Thursday, May 28, 2009

U.S. Recession May Soon End, Economists Say

Ha Ha Ha and I am laughing all the way to the BANK---ruptcy court, that is!
Dont believe the hype. They are just trying to build up confidence to get us to spend-baby-spend. The worst is yet to come and we will be "in it" for a long long time, maybe even years. "Confidence" may be going up (for the easily deluded or for those profiting off of the recession) but the value of the dollar is going steadily down down down and we are about to lose our SC&E A+ status. Even and espically our children will "feel the pinch" as they inherit our GROSS(and I do mean gross) national debt to be paid for with higher taxes; welcome children to the IOUSA! This recession thing may NEVER end if we dont wake up, smell the coffee and set about initiating some REAL change for a change.

By Shobhana Chandra

May 27 (Bloomberg) -- The U.S. recession will probably end in the third quarter, a survey of business economists showed, even as rising joblessness indicates the recovery will be weaker than previously estimated.

The world’s largest economy will begin to expand next quarter, according to 74 percent of economists in a National Association for Business Economics survey. Compared with NABE’s February poll, growth will be slower and unemployment will be higher in the second half of this year and through 2010.

Government stimulus spending and Federal Reserve efforts to thaw credit markets are helping pull the economy out of the worst slump in half a century, the survey said. While housing is stabilizing, the economists predicted consumer spending will be restrained by a deteriorating labor market as job losses continue for the rest of the year.

“There are emerging signs that the economy is stabilizing,” Chris Varvares, president of the group and of Macroeconomic Advisers LLC in St. Louis, said in a statement. Still, the recovery may be “considerably more moderate than those typically experienced following steep declines,” he said.

The economy will shrink at a 1.8 percent annual rate from April to June, and then grow at a 0.7 percent pace in the next three months, the survey showed. Growth will accelerate to a 1.8 percent rate by the final quarter.

Spending to Fall

Consumer spending, which accounts for about 70 percent of the economy, may fall 0.4 percent this year, compared with a 1.3 percent drop forecast in the prior poll. Purchases will increase 2.1 percent next year, less than estimated in February.

The NABE survey, based on the median forecast of a panel of 45 economists, was conducted from April 27 to May 11.

Signs of a U.S. recovery coincide with evidence that the first global recession since World War II is easing. German investor confidence rose to the highest since 2006 in May and the Bank of Japan last week raised its view of the economy for the first time in almost three years.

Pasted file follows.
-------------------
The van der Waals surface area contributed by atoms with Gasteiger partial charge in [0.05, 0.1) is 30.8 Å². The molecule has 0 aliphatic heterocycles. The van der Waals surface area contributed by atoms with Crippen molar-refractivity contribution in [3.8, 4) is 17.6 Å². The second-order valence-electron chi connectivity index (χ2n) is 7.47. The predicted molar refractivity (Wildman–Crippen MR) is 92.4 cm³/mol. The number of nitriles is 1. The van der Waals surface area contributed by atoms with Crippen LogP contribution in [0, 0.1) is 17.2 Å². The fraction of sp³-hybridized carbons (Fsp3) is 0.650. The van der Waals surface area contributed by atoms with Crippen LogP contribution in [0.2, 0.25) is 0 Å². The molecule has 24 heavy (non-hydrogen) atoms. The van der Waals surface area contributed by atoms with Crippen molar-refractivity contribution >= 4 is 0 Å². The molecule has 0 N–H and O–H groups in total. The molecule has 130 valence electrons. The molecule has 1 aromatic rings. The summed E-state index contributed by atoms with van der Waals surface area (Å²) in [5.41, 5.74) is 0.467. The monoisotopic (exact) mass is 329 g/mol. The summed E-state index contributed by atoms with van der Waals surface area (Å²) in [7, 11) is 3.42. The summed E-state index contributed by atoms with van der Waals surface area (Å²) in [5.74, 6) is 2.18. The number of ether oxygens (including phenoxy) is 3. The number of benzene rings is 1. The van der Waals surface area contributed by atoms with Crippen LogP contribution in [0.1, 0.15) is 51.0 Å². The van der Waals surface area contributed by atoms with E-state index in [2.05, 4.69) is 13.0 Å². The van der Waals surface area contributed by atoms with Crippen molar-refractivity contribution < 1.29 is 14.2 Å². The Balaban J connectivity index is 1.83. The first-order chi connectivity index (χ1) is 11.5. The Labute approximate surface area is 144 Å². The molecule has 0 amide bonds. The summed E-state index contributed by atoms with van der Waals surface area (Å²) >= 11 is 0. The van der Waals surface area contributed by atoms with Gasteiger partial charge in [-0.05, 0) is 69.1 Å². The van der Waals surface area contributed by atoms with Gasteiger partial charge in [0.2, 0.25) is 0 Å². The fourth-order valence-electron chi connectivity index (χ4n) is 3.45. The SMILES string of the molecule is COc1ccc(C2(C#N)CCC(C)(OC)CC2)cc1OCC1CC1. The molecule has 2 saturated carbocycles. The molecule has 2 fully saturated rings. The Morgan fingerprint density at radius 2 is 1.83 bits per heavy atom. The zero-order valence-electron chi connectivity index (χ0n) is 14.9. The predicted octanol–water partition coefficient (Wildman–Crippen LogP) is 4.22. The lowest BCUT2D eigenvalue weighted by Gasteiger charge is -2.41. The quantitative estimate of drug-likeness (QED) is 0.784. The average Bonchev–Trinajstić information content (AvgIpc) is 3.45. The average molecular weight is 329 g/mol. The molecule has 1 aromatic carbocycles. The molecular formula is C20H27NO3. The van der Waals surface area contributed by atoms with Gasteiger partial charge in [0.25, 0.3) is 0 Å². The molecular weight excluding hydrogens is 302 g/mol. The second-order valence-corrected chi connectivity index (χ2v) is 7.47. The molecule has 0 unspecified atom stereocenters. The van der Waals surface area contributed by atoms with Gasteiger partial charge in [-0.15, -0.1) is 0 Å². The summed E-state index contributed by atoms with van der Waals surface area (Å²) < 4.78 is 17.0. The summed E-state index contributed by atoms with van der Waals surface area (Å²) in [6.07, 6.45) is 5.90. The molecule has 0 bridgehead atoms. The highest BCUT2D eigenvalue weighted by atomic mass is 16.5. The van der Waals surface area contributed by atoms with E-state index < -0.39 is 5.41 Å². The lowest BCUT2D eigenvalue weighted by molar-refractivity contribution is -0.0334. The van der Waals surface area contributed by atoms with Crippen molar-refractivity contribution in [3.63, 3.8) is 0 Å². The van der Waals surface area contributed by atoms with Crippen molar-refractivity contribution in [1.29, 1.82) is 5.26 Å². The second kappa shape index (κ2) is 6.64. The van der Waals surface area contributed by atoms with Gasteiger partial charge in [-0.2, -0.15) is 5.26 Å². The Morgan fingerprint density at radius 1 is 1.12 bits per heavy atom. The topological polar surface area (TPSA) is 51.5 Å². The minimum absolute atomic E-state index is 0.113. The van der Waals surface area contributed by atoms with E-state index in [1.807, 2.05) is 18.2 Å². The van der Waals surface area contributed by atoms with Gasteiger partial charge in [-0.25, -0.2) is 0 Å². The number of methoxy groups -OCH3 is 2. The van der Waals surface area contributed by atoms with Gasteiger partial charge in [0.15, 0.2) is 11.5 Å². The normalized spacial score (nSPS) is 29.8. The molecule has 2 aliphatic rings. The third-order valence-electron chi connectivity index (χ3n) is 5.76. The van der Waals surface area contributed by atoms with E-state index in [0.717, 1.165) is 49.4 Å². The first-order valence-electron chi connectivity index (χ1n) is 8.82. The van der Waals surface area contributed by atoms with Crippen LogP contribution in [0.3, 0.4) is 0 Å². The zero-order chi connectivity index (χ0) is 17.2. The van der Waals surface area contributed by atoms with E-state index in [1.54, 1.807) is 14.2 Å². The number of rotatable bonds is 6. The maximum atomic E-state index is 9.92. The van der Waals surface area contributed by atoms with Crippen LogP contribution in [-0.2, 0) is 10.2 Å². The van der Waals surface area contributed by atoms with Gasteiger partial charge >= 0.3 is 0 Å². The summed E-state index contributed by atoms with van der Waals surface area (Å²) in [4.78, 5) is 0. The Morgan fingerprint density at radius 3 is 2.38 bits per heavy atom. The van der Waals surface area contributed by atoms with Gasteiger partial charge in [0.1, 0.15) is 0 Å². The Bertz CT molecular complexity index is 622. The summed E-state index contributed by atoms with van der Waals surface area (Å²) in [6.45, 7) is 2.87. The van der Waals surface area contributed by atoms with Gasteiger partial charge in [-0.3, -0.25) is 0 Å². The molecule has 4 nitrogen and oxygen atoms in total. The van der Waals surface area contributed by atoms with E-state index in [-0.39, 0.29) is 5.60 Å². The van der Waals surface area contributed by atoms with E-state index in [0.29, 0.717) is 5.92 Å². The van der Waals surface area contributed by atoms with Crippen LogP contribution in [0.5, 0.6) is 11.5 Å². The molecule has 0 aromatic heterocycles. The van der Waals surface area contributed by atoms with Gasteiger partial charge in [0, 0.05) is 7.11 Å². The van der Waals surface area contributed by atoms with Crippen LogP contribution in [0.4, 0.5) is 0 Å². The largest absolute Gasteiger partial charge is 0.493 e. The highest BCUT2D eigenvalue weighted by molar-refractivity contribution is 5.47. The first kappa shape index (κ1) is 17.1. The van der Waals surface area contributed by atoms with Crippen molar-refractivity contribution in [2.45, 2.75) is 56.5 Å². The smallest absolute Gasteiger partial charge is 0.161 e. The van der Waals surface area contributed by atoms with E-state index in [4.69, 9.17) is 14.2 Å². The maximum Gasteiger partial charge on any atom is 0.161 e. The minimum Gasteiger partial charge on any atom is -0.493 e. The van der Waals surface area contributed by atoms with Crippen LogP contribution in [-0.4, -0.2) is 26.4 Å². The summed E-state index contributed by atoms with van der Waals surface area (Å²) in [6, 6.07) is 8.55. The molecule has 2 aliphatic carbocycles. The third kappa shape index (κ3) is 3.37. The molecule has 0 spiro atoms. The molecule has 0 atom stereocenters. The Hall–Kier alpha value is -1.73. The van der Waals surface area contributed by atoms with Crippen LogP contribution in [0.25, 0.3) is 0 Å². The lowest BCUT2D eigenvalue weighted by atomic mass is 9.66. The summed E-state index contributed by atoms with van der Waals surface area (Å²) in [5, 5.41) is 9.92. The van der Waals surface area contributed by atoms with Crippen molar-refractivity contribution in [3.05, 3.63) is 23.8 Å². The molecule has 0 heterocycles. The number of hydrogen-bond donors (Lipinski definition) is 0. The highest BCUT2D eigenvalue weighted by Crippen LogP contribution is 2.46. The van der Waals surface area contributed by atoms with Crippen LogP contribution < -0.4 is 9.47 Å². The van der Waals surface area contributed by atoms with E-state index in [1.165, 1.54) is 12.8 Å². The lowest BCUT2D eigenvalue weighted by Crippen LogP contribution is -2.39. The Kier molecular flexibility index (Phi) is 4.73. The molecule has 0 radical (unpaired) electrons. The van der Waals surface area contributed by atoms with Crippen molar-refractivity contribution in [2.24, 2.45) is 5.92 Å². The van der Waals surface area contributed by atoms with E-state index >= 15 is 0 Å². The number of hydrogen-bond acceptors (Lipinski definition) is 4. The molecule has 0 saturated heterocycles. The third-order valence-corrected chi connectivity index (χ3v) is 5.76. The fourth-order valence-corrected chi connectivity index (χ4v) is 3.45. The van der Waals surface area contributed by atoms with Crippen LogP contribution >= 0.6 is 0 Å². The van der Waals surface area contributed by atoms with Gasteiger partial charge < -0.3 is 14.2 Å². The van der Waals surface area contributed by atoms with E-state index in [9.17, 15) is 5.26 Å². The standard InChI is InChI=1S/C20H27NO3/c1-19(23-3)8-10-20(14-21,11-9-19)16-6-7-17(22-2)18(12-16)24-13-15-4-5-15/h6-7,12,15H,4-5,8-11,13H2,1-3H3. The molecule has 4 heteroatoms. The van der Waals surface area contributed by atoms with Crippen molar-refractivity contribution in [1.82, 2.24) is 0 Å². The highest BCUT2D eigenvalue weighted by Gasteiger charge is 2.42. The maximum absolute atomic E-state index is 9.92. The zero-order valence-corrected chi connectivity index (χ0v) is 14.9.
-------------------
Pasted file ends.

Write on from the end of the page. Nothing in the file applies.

Policy measures by central banks and governments “have assisted in reviving trust in the financial markets and the real economy,” Deutsche Bank AG Chief Executive Josef Ackermann said yesterday. “We can already see first positive signs.”

In the U.S., nine of every 10 survey participants said the Fed’s new credit facilities improved borrowing conditions, and 55 percent said the programs also benefited markets that were not directly targeted. At the same time, nearly half the economists said credit was still hard to get.

Home Sales

Home sales may reach a bottom by mid-year, according to 72 percent of the panelists, and more than six in 10 predicted housing starts will hit a trough by that time. The survey showed home prices have further to fall, with 40 percent of the respondents forecasting the declines will continue into 2010 or later.

Payrolls will decrease by an estimated 4.5 million in 2009, pushing the unemployment rate to 9.8 percent by year-end, almost a percentage point higher than the previous estimate of 9 percent, the survey showed. Job gains next year will help reduce the jobless rate to 9.3 percent by the end of 2010.

The outlook for business investment this year also soured compared with the February survey, reflecting sharper pullbacks in spending on equipment, software and facilities, and a bigger reduction in inventories. Economists in the survey also predicted corporate profits will decline 16 percent this year.

The cost of living will fall and worker productivity will improve this year, the NABE report showed. With inflation in check and unemployment rising, Fed policy makers will keep the benchmark interest rate close to zero until the second quarter of next year, at which time a series of increases may push the rate to 1.25 percent by year-end.

To contact the reporter on this story: Shobhana Chandra in Washington at

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